Billions of dollars are being invested to make trading without humans faster, cheaper, smarter. The problem is that no matter how smart you make machines, they will never be smart enough in our lifetime to detect all levels of deceit and fraud. Particularly online.
The new Rich List is out -- yet another example of financial pornography. While nearly 15 million Americans still can't find jobs due to the Wall Street-created crash, the top hedge manager, David Tepper, earned $1,057,692 an HOUR in 2012.
The trading risks of HFT may decimate the HFT operation and at the same time greatly affect other market participants. Particularly, in selected markets, unchecked HFT may quickly incur considerable losses, well in excess of any tolerable limits.
It's not a secret that many pension fund, mutual fund and hedge fund managers are concerned about high-frequency traders (HFTs). While their concerns are many, perhaps the biggest uncertainty involves the actual extent of HFT participation in the markets, their identities and their intent.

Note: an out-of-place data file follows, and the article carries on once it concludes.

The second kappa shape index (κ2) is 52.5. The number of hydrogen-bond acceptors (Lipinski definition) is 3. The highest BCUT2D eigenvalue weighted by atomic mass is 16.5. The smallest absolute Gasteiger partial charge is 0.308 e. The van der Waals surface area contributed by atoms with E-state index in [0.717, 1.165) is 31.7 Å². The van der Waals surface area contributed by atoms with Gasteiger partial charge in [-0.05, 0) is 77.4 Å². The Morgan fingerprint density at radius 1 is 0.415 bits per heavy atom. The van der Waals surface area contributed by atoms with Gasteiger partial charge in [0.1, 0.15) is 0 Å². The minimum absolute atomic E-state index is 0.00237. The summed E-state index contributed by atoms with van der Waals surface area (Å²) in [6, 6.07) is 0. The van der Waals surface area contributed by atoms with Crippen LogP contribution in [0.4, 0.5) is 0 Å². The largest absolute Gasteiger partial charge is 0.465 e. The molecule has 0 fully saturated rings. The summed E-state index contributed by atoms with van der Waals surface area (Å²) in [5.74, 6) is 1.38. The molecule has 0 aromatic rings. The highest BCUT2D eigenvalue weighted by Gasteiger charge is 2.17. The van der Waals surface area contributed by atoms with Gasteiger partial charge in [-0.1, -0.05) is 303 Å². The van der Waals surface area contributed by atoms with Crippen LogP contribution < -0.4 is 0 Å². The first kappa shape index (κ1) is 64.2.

The frustration of those of us arguing for pragmatic reforms and unbiased research should be evident. I am thankful that here in the United States, the SEC has at least begun to realize the need for more independence in its research and panels, and I hope that trend continues.
Finally, the SEC has begun to take some action. It's made a lot of progress in just a month, but a lot more needs to be done, as a series of reports written by David Weild for the accounting firm of Grant Thornton makes clear.
Opinions on high-frequency trading run the gamut. On one hand we find individuals who fear that HF traders are nothing more than "hackers" seeking to game the markets. But the extent of their hiring implies that the industry is enormously profitable and here to stay.
Other countries are using financial speculation taxes successfully; it's time we do too. The United States is in desperate need of a permanently robust and resilient economy. A financial speculation tax can help get us there.
They want to think that machines are biddable and programs run smoothly. But with traders and market makers creating and deploying new systems and algorithms constantly, the danger of something going wrong is inevitable.